Gavish sues IBA, claiming misuse of funds

Gavish, a lawyer who was IBA chairman from February 2007 to June 2009, waived his salary rights and offered to work for nothing.

By
January 29, 2012 23:33
2 minute read.
Moshe Gavish

Moshe Gavish 390. (photo credit: Courtesy of IBA)

Moshe Gavish, the immediate past chairman of the Israel Broadcasting Authority, is suing the IBA, claiming misuse of money that had been ear-marked to encourage journalists to be shining examples of the profession.

Gavish, a lawyer who was IBA chairman from February 2007 to June 2009, waived his salary rights and offered to work for nothing.

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This did not sit well with the IBA institutions and management because it would set a precedent that might be embarrassing for Gavish’s successors. This led to an agreement whereby he would receive a third of the salary to which he was entitled and two-thirds would be ear-marked as incentives and prizes for journalists.

The IBA plenum approved this signed agreement that Gavish initiated.

On February 2, 2009, it was agreed that the accumulated portions of salary that Gavish had waived would be transferred to a special fund for the benefit of journalists.

When Gavish resigned in June 2009, there had been no implementation of the agreement, and as far as he is aware, this is still the case.

He has therefore filed a suit against the IBA in the Jerusalem Labor Court and is demanding NIS 400,000 that he asserts is owed to him for 30 months of work.

He has pledged not to make personal use of this money, but to direct it to the purpose for which it was intended.

Gavish is also suing the IBA’s legal adviser Hannah Matzkevich, who according to Gavish, drew up the contract between him and the IBA and was involved in the process of establishing the fund.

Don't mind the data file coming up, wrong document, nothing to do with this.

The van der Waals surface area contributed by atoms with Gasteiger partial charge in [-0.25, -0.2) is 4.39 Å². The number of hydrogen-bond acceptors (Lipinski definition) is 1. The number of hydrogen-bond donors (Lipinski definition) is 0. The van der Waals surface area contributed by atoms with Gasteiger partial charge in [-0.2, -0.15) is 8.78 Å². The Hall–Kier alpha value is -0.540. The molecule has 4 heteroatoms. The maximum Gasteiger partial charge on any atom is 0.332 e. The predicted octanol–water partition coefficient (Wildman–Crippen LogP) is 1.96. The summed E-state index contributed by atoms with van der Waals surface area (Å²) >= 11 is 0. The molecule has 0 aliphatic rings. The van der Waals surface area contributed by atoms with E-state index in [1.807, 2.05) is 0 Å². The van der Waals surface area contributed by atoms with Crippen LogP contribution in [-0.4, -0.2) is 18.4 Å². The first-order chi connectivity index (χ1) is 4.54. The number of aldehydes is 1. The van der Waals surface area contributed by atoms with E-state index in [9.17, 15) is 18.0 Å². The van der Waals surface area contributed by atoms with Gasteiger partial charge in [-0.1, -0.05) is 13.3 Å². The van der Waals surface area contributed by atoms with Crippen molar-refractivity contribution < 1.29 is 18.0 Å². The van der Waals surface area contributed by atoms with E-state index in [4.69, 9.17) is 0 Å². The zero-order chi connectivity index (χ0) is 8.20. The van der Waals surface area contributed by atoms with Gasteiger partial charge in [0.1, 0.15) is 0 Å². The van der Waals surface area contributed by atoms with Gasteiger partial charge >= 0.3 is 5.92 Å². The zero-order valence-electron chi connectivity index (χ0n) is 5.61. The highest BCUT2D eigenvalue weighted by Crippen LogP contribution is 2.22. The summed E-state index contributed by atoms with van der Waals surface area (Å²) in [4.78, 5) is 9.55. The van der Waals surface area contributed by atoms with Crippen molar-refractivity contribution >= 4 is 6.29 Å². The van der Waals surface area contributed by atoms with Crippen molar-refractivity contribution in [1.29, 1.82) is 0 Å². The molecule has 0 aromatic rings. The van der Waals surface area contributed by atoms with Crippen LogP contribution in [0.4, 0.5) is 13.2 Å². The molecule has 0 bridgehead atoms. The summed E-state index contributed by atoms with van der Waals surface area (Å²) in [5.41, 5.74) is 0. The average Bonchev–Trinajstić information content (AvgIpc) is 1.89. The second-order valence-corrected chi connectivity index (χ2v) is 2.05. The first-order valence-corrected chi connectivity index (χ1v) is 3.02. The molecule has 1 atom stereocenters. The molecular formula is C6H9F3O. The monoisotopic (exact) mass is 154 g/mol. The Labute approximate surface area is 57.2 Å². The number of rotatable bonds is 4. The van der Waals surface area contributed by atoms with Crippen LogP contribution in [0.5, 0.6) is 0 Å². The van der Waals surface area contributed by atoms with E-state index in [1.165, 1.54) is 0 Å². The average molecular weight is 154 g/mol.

Gavish claims that she now denies her involvement, and that she recommended that the decision of the IBA plenum in relation to the fund be abrogated.

Aside from waiving the larger part of his salary, Gavish also paid out of his own pocket for any expenses he incurred in the course of carrying out his duties for the IBA. This included representing the IBA at events in many parts of the country.

Gavish, also commissioned a survey that led to the current recommendations for reform which were largely accepted by the previous government, the institutions of the IBA and the various unions to which IBA employees belong.

Gavish resigned due to the ongoing foot-dragging with regard to implementing the reforms. The IBA still operates under a massive deficit. The hundreds of employees who were supposed to go out on early retirement are still working and labor relations continue to be sour.

While aware that Gavish had taken legal action, the IBA had no response by late afternoon on Sunday, and released a statement to the effect that it had not yet received the documentation, and that until it studied the contents of the suit, it was not in a position to comment.


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